Two doctor visits (yes) 303 (79.3) 
    Intensive insulin therapy (yes) 241 (61.8) 
    Specialist care (yes) 251 (63.7) 
    Usual place of care when sick (yes) 345 (90.6) 

Data are n (%) and means ± SD. Due to missing data, percentages may vary.

Table 2—

Screening prevalence at baseline (1998–2001) and follow-up (2002–2006)

Screening testBaselineFollow-up
n 393 324 
A1C (at least two) 263 (68.7) 241 (76.8) 
Fasting lipid 254 (65.1) 257 (79.8) 
Dilated eye 312 (79.8) 278 (86.3) 
Urine protein 266 (68.2) 240 (74.3) 
Foot exam 230 (61.3) 249 (76.9) 
Optimal 107 (21.9) 137 (44.1) 
Blood pressure* 360 (91.6) 311 (95.7) 
Screening testBaselineFollow-up
n 393 324 
A1C (at least two) 263 (68.7) 241 (76.8) 
Fasting lipid 254 (65.1) 257 (79.8) 
Dilated eye 312 (79.8) 278 (86.3) 
Urine protein 266 (68.2) 240 (74.3) 
Foot exam 230 (61.3) 249 (76.9) 
Optimal 107 (21.9) 137 (44.1) 
Blood pressure* 360 (91.6) 311 (95.7)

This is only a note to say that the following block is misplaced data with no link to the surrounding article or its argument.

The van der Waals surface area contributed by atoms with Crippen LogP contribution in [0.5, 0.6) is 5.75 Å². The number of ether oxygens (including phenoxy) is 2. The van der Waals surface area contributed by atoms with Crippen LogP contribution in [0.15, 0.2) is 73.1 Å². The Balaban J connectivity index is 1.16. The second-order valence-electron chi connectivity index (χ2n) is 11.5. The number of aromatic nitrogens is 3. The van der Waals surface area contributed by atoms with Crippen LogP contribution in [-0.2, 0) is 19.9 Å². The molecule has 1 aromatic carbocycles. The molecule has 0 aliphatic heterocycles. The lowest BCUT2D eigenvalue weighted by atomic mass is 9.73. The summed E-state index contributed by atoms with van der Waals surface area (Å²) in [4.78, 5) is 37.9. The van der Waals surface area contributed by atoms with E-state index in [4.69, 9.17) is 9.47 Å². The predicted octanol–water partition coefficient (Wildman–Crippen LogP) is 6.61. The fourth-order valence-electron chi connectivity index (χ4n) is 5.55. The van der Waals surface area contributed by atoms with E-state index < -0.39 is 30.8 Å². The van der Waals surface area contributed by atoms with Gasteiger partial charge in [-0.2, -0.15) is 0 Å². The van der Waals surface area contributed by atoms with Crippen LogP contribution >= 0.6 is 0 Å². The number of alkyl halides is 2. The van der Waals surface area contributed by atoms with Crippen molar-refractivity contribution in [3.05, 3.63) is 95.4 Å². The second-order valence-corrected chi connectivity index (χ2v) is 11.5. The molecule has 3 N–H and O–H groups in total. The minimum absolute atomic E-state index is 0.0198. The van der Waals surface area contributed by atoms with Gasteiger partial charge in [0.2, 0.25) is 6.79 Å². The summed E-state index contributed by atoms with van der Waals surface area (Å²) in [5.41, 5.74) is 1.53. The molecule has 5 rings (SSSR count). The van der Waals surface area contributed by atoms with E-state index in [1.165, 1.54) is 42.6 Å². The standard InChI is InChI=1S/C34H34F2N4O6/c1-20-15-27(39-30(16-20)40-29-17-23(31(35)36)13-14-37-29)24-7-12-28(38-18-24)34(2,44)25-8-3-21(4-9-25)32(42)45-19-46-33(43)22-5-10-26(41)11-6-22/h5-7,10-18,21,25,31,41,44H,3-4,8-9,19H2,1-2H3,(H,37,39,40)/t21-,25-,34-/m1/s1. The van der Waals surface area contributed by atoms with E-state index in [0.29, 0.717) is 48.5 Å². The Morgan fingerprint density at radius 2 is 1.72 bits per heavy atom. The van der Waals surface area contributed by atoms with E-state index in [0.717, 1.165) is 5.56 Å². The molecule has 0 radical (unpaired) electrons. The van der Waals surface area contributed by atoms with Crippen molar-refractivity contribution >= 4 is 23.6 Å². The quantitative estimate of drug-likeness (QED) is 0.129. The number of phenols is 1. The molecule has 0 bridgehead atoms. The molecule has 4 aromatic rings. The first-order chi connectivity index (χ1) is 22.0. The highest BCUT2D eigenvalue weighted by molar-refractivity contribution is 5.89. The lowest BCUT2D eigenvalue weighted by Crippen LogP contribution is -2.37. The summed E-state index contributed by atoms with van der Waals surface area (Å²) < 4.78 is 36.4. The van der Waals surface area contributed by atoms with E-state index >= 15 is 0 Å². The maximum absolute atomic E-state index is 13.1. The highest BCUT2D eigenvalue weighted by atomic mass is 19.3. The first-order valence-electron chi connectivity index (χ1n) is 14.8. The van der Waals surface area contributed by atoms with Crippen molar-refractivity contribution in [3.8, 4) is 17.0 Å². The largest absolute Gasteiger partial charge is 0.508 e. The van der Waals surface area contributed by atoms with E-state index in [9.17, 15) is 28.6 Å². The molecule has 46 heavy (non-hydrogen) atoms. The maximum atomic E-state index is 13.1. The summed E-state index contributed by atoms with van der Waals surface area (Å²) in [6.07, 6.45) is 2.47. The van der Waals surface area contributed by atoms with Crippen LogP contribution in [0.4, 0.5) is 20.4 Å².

Data are n (%).

*

Not included in optimal screening test.

Table 3—

Significant independent access and patient factors related to screening tests at baseline and follow-up

TestBaseline
Follow-up
FactorRR (95% CI)FactorRR (95% CI)
Dilated eye exam Specialist 3.1 (1.7–5.7) None  
 Barrier (present) 0.48 (0.23–0.87)   
 Daily blood glucose testing 2.0 (1.1–3.8)   
Urine protein screen Two doctor visits 2.7 (1.7–5.2)   
 Specialist 2.4 (1.4–4.4) Two doctor visits 2.6 (1.4–5.2) 
 Barrier (present) 0.49 (0.25–0.95) Daily blood glucose testing 2.9 (1.5–5.7) 
 Daily blood glucose testing 1.9 (1.1–3.6)   
Foot exam Specialist 2.1 (1.2–3.4) Two doctor visits 3.2 (1.6–6.4) 
 Daily blood glucose testing 1.8 (1.1–3.2) Changing exercise in response to blood glucose level 2.5 (1.3–4.8) 
Optimal screening Two doctor visits 9.9 (2.3–43.1) Two doctor visits 3.2 (1.5–6.7) 
 Specialist 3.0 (1.4–6.3) Daily blood glucose testing 2.4 (1.2–4.7) 
 Daily blood glucose testing 2.6 (1.2–5.9)   
TestBaseline
Follow-up
FactorRR (95% CI)FactorRR (95% CI)
Dilated eye exam Specialist 3.1 (1.7–5.7) None